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Referendum for Scottish Independence

Info: 1921 words (8 pages) Essay
Published: 3rd Oct 2017 in Politics

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The referendum for the Scottish independence will take place on the 18th of September 2014. This would most definitely lead to the breakup of the United Kingdom. There have been a series of arguments supporting the break up, and other not supporting the break up. The independence of Scotland is mainly supported by the Scottish National Party. According to this party, achieving independence from the United Kingdom is beneficial to Scotland, because the Scottish will be able to implement policies that are of great concern to them[1]. On this basis, Scotland will be able to achieve self-determination. The Scottish National Party believes that by achieving independence, the people of Scotland will be able to make the right policies, concerning their economy, and society at large. The Scottish National Party further believes that the government situated in Westminster is not a representation of the Scottish people, and this is because the many of the Scots did not vote for the government under consideration. Despite this factor, this government makes major decisions concerning issues that affect the Scottish families, and communities[2].

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The Scottish National Party finds this situation unacceptable. On this basis, proponents of independence argue that with an independent government, the country can focus on issues that affect the Scottish people, and also one that would protect the interests of the Scots, and anybody living in Scotland. Furthermore, the Scottish National Party believe that the policy initiated by the UK government reducing taxes on the wealthiest is not of the Interest of the Scots, and on this basis, it aims at reversing such laws, and initiating a universal tax system that would serve the entire Scottish population. However, there are counter arguments developed by people who are strongly opposed to the independence of Scotland[3]. One reason advanced is that a strong Scottish parliament, entrenched within the political structures of the United Kingdom enables Scotland to experience the very of both world. That is the ability to make decisions in Scotland, as well as the ability to play an important role in creating a secure and strong United Kingdom.

On this basis, people who do not support independence argue that Scotland is strong when it is entrenched withi8n the political structure of the United Kingdom and the United Kingdom is strong and secure with Scotland as its member. Furthermore, anti-independence proponents argue that important British institutions such as BBC and the Bank of England were created by Scotsmen[4]. On the other hand, the UK pension system was developed by a Briton, while the NHS was created by a Welsh man. On this basis, if the Scots and other members of the Kingdom work together, then chances are high that they would make the Kingdom a better place to stay. To accelerate the strength of the unity, the Scots, together with other members of the union fought together to destroy Nazism, fascism, and other ideologies that were a danger to the unity and prosperity of other members of the Kingdom. These proponents further argue that the Scots are justifying independence on the basis of protecting their social welfare and interests. However, this is difficult, when the Scots leave the British connection[5].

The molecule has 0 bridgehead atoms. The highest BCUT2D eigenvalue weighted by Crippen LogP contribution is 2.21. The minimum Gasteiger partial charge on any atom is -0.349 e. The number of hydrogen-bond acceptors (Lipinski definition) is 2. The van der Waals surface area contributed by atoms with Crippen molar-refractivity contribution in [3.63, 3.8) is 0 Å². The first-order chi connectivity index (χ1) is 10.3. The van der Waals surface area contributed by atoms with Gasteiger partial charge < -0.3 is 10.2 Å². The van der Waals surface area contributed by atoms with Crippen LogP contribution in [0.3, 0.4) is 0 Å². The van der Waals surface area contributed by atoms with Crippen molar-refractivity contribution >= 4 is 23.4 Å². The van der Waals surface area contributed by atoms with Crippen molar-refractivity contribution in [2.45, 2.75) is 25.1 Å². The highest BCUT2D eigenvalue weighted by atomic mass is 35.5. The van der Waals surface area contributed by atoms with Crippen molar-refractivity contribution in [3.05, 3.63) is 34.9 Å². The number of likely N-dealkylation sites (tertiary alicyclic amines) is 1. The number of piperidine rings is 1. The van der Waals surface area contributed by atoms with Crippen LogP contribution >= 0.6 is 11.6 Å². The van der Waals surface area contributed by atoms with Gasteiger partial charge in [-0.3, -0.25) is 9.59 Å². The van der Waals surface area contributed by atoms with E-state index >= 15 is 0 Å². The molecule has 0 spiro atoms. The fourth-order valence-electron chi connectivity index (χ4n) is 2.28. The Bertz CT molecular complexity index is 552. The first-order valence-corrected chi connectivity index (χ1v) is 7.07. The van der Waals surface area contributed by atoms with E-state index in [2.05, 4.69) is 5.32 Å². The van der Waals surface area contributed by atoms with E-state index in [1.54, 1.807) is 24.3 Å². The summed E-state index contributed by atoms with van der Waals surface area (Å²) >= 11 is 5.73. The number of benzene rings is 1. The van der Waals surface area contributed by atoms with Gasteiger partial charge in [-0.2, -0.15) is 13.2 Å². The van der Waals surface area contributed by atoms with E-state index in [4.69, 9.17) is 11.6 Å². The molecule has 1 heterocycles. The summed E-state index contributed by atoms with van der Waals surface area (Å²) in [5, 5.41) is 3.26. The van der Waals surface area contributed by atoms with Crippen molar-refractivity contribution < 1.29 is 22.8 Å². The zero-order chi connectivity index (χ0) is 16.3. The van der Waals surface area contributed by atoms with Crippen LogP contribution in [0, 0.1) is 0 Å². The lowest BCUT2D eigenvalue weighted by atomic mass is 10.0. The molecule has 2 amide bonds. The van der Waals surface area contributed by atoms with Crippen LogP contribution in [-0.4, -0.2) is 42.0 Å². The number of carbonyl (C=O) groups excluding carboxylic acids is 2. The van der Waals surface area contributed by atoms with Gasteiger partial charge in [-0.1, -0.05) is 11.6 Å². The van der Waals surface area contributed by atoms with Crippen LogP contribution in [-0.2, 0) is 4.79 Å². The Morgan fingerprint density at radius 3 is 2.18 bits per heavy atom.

This is because chances are high that there will be barriers to trade, uncertainties, and political and economic instability. To protect themselves from these uncertainties, the best method is to maintain the British connection. This would ensure more prosperity, more jobs, and more economic growth in Scotland. Furthermore, the world is moving to regional integrations, and examples include ASEAN, and the European Union[6]. This therefore proves that states needs to corporate in the international system, and negotiate as one community, for purposes of protecting their interests. This would prove virtually be impossible if Scotland decides to gain independence. For instance gaining membership in the European Union is a very difficult process that normally takes so many years. Furthermore, the economy of UK is strong, stable, and very big. This is a very big advantage to various business organizations in Scotland, and this is because they can easily access this market, without facing any barriers. Furthermore, the Currency of the United Kingdom is the most successful and oldest in the world, and on this basis, it is a good currency for trading with[7].